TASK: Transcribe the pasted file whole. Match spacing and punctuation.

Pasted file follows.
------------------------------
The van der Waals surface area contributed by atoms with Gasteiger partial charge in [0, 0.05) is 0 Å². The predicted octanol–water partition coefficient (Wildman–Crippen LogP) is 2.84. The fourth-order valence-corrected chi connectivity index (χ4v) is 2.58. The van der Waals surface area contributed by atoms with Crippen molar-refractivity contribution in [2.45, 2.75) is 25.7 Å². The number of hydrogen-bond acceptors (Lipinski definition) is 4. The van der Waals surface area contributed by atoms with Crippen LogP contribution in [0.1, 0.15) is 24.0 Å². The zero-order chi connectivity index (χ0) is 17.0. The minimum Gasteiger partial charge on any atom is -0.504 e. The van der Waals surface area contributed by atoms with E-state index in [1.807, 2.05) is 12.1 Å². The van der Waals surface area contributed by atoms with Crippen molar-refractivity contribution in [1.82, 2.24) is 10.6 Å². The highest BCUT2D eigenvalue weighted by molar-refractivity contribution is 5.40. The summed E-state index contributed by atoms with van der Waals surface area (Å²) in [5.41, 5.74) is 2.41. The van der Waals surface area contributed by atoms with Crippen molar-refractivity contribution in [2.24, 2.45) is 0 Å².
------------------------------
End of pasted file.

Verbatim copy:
The van der Waals surface area contributed by atoms with Gasteiger partial charge in [0, 0.05) is 0 Å². The predicted octanol–water partition coefficient (Wildman–Crippen LogP) is 2.84. The fourth-order valence-corrected chi connectivity index (χ4v) is 2.58. The van der Waals surface area contributed by atoms with Crippen molar-refractivity contribution in [2.45, 2.75) is 25.7 Å². The number of hydrogen-bond acceptors (Lipinski definition) is 4. The van der Waals surface area contributed by atoms with Crippen LogP contribution in [0.1, 0.15) is 24.0 Å². The zero-order chi connectivity index (χ0) is 17.0. The minimum Gasteiger partial charge on any atom is -0.504 e. The van der Waals surface area contributed by atoms with E-state index in [1.807, 2.05) is 12.1 Å². The van der Waals surface area contributed by atoms with Crippen molar-refractivity contribution in [1.82, 2.24) is 10.6 Å². The highest BCUT2D eigenvalue weighted by molar-refractivity contribution is 5.40. The summed E-state index contributed by atoms with van der Waals surface area (Å²) in [5.41, 5.74) is 2.41. The van der Waals surface area contributed by atoms with Crippen molar-refractivity contribution in [2.24, 2.45) is 0 Å².